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LOL!!!! HIGH FIVE!!!
originally posted by: desert
Just a quick post about a book by a favorite travel author, who has written a most informative and easy reading book on American English.
Made In America..... An Informal History of the English Language in the United States by Bill Bryson
For me it's offered a little to absorb each night before dropping off to sleep. It puts words in the context from which they originated, so I'm learning some American (and British) history and trivia that I never knew!
originally posted by: BuzzyWigs
Okay - and, I read yesterday that "the bird," often called "the finger" or "flip off".... originated way back in the hack-em-up days of warfare. The 'bow fingers' (index finger or first finger) of the enemy archers would be chopped off but they then learned to shoot their arrows using the second finger....
Many of the terms referred to highly specific positive feelings, which often depend on very particular circumstances:
Desbundar (Portuguese) – to shed one’s inhibitions in having fun
Tarab (Arabic) – a musically induced state of ecstasy or enchantment
Shinrin-yoku (Japanese) – the relaxation gained from bathing in the forest, figuratively or literally
Gigil (Tagalog) – the irresistible urge to pinch or squeeze someone because they are loved or cherished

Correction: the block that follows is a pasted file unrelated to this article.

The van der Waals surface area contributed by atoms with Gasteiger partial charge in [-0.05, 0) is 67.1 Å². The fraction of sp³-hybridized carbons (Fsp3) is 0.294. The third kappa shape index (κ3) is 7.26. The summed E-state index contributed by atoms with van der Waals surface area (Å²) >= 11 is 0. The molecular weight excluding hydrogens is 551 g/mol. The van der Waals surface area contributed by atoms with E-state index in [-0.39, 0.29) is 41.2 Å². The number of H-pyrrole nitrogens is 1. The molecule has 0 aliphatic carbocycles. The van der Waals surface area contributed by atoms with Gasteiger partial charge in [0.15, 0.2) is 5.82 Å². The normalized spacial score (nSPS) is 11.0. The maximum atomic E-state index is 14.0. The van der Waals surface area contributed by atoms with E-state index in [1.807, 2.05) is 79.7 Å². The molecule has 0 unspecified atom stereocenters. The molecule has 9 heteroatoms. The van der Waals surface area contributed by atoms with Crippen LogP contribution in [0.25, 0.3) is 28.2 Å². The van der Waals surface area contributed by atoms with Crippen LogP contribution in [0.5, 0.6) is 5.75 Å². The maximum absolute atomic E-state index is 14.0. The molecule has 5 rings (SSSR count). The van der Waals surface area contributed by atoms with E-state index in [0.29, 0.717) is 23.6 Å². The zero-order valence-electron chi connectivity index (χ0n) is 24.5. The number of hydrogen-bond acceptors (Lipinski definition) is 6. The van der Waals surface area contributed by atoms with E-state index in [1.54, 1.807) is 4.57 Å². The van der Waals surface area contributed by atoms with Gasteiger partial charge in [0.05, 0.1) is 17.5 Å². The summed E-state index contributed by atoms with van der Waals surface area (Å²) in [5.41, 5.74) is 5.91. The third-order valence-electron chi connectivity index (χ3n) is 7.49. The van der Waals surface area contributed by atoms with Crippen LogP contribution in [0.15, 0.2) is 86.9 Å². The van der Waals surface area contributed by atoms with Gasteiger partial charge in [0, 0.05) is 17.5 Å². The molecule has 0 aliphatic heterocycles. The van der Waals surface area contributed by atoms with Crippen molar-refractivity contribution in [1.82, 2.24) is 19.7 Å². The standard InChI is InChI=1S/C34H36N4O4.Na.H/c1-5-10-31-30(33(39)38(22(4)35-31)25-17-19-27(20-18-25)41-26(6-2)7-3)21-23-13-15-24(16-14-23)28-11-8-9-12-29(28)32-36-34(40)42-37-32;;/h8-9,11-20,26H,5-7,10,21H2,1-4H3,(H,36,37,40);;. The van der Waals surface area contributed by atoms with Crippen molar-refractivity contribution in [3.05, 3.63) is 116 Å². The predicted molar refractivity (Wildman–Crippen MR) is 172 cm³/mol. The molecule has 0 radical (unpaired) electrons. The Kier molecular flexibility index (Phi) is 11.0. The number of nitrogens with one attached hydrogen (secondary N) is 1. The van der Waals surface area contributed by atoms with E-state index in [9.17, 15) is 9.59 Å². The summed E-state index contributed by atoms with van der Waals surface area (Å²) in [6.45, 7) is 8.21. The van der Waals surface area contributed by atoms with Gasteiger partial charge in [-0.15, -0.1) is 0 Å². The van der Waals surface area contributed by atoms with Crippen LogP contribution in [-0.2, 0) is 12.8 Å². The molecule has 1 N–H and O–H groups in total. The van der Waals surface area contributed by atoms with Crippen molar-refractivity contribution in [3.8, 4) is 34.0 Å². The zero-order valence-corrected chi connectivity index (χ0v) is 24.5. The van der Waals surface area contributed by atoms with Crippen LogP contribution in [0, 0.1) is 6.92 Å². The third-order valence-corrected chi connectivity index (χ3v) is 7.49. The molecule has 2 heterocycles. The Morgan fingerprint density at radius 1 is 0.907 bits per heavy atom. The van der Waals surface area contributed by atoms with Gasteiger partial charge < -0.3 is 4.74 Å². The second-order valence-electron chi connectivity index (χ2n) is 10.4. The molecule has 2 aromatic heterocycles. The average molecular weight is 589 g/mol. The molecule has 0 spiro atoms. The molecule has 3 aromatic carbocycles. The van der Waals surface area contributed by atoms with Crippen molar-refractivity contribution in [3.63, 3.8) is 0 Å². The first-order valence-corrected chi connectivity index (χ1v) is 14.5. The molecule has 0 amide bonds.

Yuan bei (Chinese) – a sense of complete and perfect accomplishment
Iktsuarpok (Inuit) – the anticipation one feels when waiting for someone, whereby one keeps going outside to check if they have arrived
more complex and bittersweet experiences, which could be crucial to our growth and overall flourishing.
Natsukashii (Japanese) – a nostalgic longing for the past, with happiness for the fond memory, yet sadness that it is no longer
Wabi-sabi (Japanese) – a “dark, desolate sublimity” centred on transience and imperfection in beauty
Saudade (Portuguese) – a melancholic longing or nostalgia for a person, place or thing that is far away either spatially or in time – a vague, dreaming wistfulness for phenomena that may not even exist
Sehnsucht (German) – literally “life-longings”, an intense desire for alternative states and realisations of life, even if they are unattainable
In addition to these emotions, Lomas’s lexicography also charted the personal characteristics and behaviours that might determine our long-term well-being and the ways we interact with other people.
Dadirri (Australian aboriginal) term – a deep, spiritual act of reflective and respectful listening
Pihentagyú (Hungarian) – literally meaning “with a relaxed brain”, it describes quick-witted people who can come up with sophisticated jokes or solutions
Desenrascanço (Portuguese) – to artfully disentangle oneself from a troublesome situation
Sukha (Sanskrit) – genuine lasting happiness independent of circumstances
Orenda (Huron) – the power of the human will to change the world in the face of powerful forces such as fate
You can view many more examples on his website
This term comes from baseball, where in the 1880s it became the practice to offer paying spectators a rain check entitling them to future admission for a game that was postponed or ended early owing to bad weather.